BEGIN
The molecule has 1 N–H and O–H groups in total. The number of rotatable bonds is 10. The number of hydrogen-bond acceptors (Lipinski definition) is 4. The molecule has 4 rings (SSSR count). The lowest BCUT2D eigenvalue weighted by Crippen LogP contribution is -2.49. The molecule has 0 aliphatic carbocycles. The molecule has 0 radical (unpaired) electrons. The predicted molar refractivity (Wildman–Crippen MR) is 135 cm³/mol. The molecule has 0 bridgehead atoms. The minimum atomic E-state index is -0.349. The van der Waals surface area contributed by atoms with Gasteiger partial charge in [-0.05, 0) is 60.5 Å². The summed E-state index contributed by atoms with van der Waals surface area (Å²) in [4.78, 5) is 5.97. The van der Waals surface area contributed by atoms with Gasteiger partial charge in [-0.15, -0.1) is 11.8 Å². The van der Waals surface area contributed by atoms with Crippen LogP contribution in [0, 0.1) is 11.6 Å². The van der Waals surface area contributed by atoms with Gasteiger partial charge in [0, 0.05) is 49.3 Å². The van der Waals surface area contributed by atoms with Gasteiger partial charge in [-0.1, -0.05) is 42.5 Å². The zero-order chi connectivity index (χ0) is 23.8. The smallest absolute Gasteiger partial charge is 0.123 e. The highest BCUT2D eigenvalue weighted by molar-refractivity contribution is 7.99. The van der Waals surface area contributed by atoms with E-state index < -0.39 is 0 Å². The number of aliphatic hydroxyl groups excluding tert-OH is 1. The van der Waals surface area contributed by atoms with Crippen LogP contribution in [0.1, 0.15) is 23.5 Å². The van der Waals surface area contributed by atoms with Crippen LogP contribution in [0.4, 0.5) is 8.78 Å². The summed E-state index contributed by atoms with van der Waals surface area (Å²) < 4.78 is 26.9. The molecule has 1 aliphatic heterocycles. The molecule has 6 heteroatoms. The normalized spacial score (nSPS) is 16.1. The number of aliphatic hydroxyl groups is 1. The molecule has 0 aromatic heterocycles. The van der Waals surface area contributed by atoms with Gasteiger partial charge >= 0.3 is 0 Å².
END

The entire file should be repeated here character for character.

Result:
The molecule has 1 N–H and O–H groups in total. The number of rotatable bonds is 10. The number of hydrogen-bond acceptors (Lipinski definition) is 4. The molecule has 4 rings (SSSR count). The lowest BCUT2D eigenvalue weighted by Crippen LogP contribution is -2.49. The molecule has 0 aliphatic carbocycles. The molecule has 0 radical (unpaired) electrons. The predicted molar refractivity (Wildman–Crippen MR) is 135 cm³/mol. The molecule has 0 bridgehead atoms. The minimum atomic E-state index is -0.349. The van der Waals surface area contributed by atoms with Gasteiger partial charge in [-0.05, 0) is 60.5 Å². The summed E-state index contributed by atoms with van der Waals surface area (Å²) in [4.78, 5) is 5.97. The van der Waals surface area contributed by atoms with Gasteiger partial charge in [-0.15, -0.1) is 11.8 Å². The van der Waals surface area contributed by atoms with Crippen LogP contribution in [0, 0.1) is 11.6 Å². The van der Waals surface area contributed by atoms with Gasteiger partial charge in [0, 0.05) is 49.3 Å². The van der Waals surface area contributed by atoms with Gasteiger partial charge in [-0.1, -0.05) is 42.5 Å². The zero-order chi connectivity index (χ0) is 23.8. The smallest absolute Gasteiger partial charge is 0.123 e. The highest BCUT2D eigenvalue weighted by molar-refractivity contribution is 7.99. The van der Waals surface area contributed by atoms with E-state index < -0.39 is 0 Å². The number of aliphatic hydroxyl groups excluding tert-OH is 1. The van der Waals surface area contributed by atoms with Crippen LogP contribution in [0.1, 0.15) is 23.5 Å². The van der Waals surface area contributed by atoms with Crippen LogP contribution in [0.4, 0.5) is 8.78 Å². The summed E-state index contributed by atoms with van der Waals surface area (Å²) < 4.78 is 26.9. The molecule has 1 aliphatic heterocycles. The molecule has 6 heteroatoms. The normalized spacial score (nSPS) is 16.1. The number of aliphatic hydroxyl groups is 1. The molecule has 0 aromatic heterocycles. The van der Waals surface area contributed by atoms with Gasteiger partial charge >= 0.3 is 0 Å².